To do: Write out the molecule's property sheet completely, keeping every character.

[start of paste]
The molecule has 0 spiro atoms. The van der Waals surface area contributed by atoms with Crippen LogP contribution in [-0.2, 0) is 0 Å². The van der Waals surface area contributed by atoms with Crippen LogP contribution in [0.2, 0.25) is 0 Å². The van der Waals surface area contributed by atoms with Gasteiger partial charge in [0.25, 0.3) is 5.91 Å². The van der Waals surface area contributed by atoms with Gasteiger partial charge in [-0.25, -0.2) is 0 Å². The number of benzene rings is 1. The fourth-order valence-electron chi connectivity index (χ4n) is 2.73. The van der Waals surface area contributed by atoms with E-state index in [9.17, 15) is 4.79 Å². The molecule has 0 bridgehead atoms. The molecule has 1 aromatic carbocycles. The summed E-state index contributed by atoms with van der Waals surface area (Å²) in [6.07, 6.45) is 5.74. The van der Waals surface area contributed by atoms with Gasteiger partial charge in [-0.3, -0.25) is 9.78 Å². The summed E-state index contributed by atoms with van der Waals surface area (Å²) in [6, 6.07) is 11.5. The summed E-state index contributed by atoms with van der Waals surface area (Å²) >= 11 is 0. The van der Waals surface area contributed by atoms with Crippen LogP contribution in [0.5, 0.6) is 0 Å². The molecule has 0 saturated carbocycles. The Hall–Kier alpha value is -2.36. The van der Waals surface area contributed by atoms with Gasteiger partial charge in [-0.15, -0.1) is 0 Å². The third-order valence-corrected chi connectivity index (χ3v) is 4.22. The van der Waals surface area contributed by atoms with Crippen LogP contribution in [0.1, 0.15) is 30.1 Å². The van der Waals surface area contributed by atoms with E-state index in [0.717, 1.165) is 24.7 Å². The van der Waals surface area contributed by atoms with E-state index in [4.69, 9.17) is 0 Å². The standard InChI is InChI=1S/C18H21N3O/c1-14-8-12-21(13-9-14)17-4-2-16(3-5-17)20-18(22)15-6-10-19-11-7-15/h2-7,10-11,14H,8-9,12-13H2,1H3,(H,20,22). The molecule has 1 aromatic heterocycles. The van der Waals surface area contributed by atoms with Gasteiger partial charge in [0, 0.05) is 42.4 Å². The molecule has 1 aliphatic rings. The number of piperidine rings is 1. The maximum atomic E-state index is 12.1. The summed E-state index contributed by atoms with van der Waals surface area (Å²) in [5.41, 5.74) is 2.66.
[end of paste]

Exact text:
The molecule has 0 spiro atoms. The van der Waals surface area contributed by atoms with Crippen LogP contribution in [-0.2, 0) is 0 Å². The van der Waals surface area contributed by atoms with Crippen LogP contribution in [0.2, 0.25) is 0 Å². The van der Waals surface area contributed by atoms with Gasteiger partial charge in [0.25, 0.3) is 5.91 Å². The van der Waals surface area contributed by atoms with Gasteiger partial charge in [-0.25, -0.2) is 0 Å². The number of benzene rings is 1. The fourth-order valence-electron chi connectivity index (χ4n) is 2.73. The van der Waals surface area contributed by atoms with E-state index in [9.17, 15) is 4.79 Å². The molecule has 0 bridgehead atoms. The molecule has 1 aromatic carbocycles. The summed E-state index contributed by atoms with van der Waals surface area (Å²) in [6.07, 6.45) is 5.74. The van der Waals surface area contributed by atoms with Gasteiger partial charge in [-0.3, -0.25) is 9.78 Å². The summed E-state index contributed by atoms with van der Waals surface area (Å²) in [6, 6.07) is 11.5. The summed E-state index contributed by atoms with van der Waals surface area (Å²) >= 11 is 0. The van der Waals surface area contributed by atoms with Crippen LogP contribution in [0.5, 0.6) is 0 Å². The molecule has 0 saturated carbocycles. The Hall–Kier alpha value is -2.36. The van der Waals surface area contributed by atoms with Gasteiger partial charge in [-0.15, -0.1) is 0 Å². The third-order valence-corrected chi connectivity index (χ3v) is 4.22. The van der Waals surface area contributed by atoms with Crippen LogP contribution in [0.1, 0.15) is 30.1 Å². The van der Waals surface area contributed by atoms with E-state index in [0.717, 1.165) is 24.7 Å². The van der Waals surface area contributed by atoms with E-state index in [4.69, 9.17) is 0 Å². The standard InChI is InChI=1S/C18H21N3O/c1-14-8-12-21(13-9-14)17-4-2-16(3-5-17)20-18(22)15-6-10-19-11-7-15/h2-7,10-11,14H,8-9,12-13H2,1H3,(H,20,22). The molecule has 1 aromatic heterocycles. The van der Waals surface area contributed by atoms with Gasteiger partial charge in [0, 0.05) is 42.4 Å². The molecule has 1 aliphatic rings. The number of piperidine rings is 1. The maximum atomic E-state index is 12.1. The summed E-state index contributed by atoms with van der Waals surface area (Å²) in [5.41, 5.74) is 2.66.